Paintings from 1750 on didn’t show ‘Christian’ sibyls, but returned to their classical meaning. Then came Turner’s marvellous narrative landscapes.
Even Poussin used this narrative form. Here are other example right up to 1947, including paintings by Corot, Munch, Corinth, and others.
Boy meets girl but has to swim a mile in treacherous waters to keep meeting her. When she tells him how she burns with passion, he pushes his luck in the sea.
The trickery involved in building the first city of Troy results in its destruction. How Achille’s parents marry, and what happens at their wedding.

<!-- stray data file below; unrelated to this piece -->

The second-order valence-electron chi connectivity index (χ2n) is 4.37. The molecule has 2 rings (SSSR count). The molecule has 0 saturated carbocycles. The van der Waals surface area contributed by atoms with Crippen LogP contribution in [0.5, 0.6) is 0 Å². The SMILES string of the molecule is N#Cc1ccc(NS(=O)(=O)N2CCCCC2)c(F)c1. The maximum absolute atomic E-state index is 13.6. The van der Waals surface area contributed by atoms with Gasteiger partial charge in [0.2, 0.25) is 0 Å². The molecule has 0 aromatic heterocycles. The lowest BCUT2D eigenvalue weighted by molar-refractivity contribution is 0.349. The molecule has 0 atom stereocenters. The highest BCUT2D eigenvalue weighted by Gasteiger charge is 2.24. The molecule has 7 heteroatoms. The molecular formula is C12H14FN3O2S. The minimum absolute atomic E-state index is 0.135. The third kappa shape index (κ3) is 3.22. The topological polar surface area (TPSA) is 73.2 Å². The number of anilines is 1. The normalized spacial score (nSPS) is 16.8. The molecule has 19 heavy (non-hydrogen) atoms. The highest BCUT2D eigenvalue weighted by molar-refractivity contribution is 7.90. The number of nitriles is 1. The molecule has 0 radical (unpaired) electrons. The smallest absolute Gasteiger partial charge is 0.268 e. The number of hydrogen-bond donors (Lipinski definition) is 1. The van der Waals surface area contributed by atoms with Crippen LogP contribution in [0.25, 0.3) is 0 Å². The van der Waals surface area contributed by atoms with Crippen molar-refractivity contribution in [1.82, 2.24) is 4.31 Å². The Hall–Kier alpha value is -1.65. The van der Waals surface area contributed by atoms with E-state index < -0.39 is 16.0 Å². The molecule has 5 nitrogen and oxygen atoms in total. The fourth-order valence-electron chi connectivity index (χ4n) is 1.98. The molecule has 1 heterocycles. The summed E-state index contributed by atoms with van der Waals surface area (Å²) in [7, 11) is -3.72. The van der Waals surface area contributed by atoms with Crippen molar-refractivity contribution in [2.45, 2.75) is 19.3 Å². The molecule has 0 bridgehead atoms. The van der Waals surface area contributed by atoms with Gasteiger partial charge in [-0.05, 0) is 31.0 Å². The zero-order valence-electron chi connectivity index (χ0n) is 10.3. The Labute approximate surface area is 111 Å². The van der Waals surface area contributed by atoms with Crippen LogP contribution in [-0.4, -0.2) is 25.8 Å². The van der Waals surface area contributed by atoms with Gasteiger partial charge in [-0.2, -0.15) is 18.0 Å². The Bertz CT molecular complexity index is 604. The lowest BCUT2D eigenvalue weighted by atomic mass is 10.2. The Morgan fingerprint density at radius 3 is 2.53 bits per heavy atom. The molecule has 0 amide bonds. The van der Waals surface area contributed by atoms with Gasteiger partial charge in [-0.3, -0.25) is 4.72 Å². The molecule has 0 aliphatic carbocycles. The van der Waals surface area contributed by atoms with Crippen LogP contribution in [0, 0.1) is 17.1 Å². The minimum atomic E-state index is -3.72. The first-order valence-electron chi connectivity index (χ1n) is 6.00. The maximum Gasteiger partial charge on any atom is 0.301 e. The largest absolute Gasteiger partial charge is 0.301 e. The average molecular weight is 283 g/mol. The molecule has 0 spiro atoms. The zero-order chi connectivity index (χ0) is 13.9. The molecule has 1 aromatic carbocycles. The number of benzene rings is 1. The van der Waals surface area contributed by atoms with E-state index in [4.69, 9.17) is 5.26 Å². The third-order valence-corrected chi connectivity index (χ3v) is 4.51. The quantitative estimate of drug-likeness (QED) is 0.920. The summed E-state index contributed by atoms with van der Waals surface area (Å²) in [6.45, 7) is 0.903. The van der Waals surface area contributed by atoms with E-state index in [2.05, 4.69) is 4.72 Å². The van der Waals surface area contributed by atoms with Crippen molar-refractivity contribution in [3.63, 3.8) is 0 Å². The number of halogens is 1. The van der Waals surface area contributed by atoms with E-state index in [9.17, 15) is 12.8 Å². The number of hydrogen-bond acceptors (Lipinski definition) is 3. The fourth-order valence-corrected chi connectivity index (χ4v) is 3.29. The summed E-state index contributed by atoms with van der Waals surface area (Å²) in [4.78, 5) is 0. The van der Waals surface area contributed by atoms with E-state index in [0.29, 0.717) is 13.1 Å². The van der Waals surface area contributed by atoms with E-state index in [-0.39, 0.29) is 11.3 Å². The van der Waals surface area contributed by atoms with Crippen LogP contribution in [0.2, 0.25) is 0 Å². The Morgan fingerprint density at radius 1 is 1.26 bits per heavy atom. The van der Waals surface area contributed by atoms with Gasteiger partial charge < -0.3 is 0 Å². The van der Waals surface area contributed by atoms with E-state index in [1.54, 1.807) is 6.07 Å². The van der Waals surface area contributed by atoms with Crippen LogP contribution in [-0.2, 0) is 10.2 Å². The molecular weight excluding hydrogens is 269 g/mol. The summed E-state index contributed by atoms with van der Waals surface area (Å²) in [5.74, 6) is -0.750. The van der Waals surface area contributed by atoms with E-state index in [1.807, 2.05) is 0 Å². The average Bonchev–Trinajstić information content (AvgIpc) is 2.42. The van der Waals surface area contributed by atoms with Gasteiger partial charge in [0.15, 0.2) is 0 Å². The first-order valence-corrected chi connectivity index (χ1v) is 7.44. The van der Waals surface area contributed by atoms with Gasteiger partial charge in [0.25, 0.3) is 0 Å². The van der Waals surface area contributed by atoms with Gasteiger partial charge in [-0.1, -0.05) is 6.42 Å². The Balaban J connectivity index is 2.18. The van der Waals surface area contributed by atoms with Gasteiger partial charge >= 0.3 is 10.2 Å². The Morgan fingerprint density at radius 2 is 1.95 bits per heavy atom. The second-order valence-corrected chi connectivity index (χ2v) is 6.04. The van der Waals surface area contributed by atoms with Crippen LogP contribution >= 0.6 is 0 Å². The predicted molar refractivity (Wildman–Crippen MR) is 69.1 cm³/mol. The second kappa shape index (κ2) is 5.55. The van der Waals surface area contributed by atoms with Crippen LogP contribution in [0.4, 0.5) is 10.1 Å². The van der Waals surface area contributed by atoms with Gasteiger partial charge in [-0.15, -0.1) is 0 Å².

An unusual transformation, from statue to person, which has been widely retold. A superb series from Burne-Jones, more from Gérôme, and Regnault – fine paintings.
One king trusts his daughter into the care of his son-in-law, another king. What happens next is horrific, and shown brilliantly by Artemisia Gentileschi and Rubens.
Not just superb paintings, but one of the great visual tropes of Western art, and one of the best wedding speeches ever.
An ingenious telling of the story of Perseus rescuing Andromeda from the jaws of a sea monster results in many superb paintings.
The Pre-Raphaelites lived intense and passionate lives. For Edward Burne-Jones, 1869 and 1870 were almost disastrous, when both art and life became too controversial.
A look back at some of the series and some surprises which you might have missed over the last year.